Fifteen Eighty Four

Academic perspectives from Cambridge University Press


What’s New in Early Modern Europe Third Edition

Merry Wiesner-Hanks

Writing a new edition is always challenging, as there is always exciting new scholarship to incorporate and completely new directions and sub-fields to include. And then deciding what to cut, so the book does not become an unwieldy doorstop…

The most important change I’ve made in the third edition of Early Modern Europe is to add much more environmental history. Chapters 6 and 12 have been retitled from ‘Economics and Technology’ to ‘Economics and the Environment,’ with climate, changing biodiversity, and other environmental matters in other chapters as well. Many environmental issues were already there in the first two editions, such as mining, deforestation, and the enclosure of common lands, but now these are tied more explicitly to environmental history. There is extensive discussion of natural climate cycles, especially the Little Ice Age, that period of colder and less stable climate that lasted the entire early modern period, leading to poor crop yields, famine, disease, and death. New topics include the impact of coal production and use on the land and on people’s lungs; the role of climate change in the political and social unrest of the seventeenth century; and what the environmental historian John Richards has called the “world hunt” for fish, sea mammals, and fur-bearing land animals, especially beaver. There are sections on cod-fishing and preserving, whaling, and sugar production, including the impact of these on social and gender structures in Europe and its colonies. Environmental history relies on sources from the natural world along with those produced by people, so I introduce readers to what these are and how scholars work with them.

A black and white woodcut image of mining from 1556. In the foreground, two workers pan for gold using large wooden tubs. In the midground there is a bridge over a small stream and a man riding a horse that is pulling a cart. In the background a castle on a hill can be seen.
Giorgius Agricola, De re metallica (1556)

Instructors who use the book have commented that today’s students are not very interested in economic history, so I’ve tried to make the economics parts of these chapters more lively, with more on consumer culture, food, and fashion, and on the origins of key aspects of today’s economy that many young people care about, such as income inequality. But students really do need to know some basic information about capitalism, banking, credit, mining, weapons production, and industrialization, as these have created the world we all live in. So these are still there. I hope that knowing something about the issues discussed in these Economics and Environment chapters might make students less likely to believe that trickle-down economics works, or that climate change is a hoax.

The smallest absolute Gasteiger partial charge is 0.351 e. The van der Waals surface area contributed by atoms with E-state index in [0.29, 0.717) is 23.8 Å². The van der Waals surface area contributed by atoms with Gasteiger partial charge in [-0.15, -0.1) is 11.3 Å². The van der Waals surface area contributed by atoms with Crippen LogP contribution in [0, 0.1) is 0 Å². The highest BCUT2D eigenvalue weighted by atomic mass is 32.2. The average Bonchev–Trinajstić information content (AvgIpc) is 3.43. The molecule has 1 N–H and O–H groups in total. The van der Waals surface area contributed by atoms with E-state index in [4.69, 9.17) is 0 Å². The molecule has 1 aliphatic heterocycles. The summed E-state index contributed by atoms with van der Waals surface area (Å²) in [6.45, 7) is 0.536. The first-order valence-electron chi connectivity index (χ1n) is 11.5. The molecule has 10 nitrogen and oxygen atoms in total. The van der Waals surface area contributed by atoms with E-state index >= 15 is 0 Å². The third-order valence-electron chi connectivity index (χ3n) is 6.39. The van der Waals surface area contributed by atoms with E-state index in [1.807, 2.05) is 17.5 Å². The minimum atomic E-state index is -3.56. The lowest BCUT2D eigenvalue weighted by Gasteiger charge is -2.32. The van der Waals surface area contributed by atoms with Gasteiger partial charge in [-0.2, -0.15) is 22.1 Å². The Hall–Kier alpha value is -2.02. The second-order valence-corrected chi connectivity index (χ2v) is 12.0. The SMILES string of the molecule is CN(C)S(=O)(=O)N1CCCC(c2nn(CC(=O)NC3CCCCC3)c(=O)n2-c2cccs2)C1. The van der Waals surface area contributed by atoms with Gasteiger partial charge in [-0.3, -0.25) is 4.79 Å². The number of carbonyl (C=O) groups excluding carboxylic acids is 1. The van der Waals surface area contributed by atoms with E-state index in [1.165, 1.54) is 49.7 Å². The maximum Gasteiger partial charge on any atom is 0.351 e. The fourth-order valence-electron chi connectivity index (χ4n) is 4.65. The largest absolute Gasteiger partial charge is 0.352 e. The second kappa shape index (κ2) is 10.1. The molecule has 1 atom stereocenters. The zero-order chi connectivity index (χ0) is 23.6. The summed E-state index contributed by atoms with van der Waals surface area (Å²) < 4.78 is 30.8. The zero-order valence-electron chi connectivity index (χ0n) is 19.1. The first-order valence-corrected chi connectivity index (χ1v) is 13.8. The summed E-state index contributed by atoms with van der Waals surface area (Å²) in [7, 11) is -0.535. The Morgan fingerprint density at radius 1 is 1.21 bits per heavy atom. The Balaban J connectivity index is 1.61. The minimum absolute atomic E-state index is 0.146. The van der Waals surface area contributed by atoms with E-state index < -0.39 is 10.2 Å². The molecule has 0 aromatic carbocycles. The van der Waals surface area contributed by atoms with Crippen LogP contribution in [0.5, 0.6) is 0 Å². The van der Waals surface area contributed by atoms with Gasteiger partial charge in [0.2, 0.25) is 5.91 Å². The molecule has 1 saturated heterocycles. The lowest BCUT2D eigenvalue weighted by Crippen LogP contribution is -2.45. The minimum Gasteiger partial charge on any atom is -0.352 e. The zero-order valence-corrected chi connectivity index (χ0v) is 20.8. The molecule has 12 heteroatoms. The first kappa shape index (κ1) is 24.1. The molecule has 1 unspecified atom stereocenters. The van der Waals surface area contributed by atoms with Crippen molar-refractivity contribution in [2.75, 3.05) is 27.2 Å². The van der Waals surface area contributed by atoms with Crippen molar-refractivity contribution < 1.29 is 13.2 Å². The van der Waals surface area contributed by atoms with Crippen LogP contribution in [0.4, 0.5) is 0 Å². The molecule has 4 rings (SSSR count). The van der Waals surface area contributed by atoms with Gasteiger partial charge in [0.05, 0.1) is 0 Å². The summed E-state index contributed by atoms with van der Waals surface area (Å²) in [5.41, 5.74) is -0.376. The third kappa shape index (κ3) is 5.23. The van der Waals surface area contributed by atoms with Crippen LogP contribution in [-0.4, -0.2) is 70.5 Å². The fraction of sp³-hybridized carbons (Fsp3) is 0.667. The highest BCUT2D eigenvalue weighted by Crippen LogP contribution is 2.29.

The other major change is that I’ve threaded global issues more fully through all chapters, along with updating the “Europe and the World” chapters (7 and 13) to reflect the last decade of scholarship. There is more on non-Europeans in Europe, including enslaved and mixed-race people, migrants, and travelers. The Maya chiefs who first took chocolate to Spain and showed the court how to whisk it into a frothy beverage are there, as is Rebecca Protten, the formerly enslaved Moravian missionary of African descent, who moved from the Caribbean to Germany. There is more on the local impact of global commerce and other topics that highlight Europe’s permeable borders. Responding to suggestions from readers, I now first discuss changing notions of difference, hierarchy, blood, and race in Chapter 1, then revisit these in 7 and 13, rather than leaving most of the discussion of racial hierarchies to Ch. 13. There is more on global religious and trade networks and on mestizo families and culture.

There are smaller updates in every chapter: the Black, Red, and Green (that is, Irish) Atlantic; Mediterranean slavery; the emotional turn; the history of the senses; the sexual imaginary; complexities in the sources and circulation of knowledge. My goal for this edition remains what it has always been with this book: I want students to see Europe in this era as a diverse place that stretched from Portugal to Poland and from Istanbul to Iceland, with a history that connects to that of the rest of the world and to their own lives. With record heat  and wildfires in Europe and North America this summer, and record drought in so many places, the book’s expanded focus on climate and the environment should (sadly) make links to the present even easier.

Wiesner-Hanks, Early Modern Europe, 1450-1789, 3rd edition

The new edition of Merry Wiesner-Hank’s Early Modern Europe, 1450-1789 publishes 25 August 2022.

About The Author

Merry Wiesner-Hanks

Merry E. Wiesner-Hanks is Distinguished Professor of History Emerita at the University of Wisconsin-Milwaukee and an experienced textbook author. Her recent books include Early Mod...

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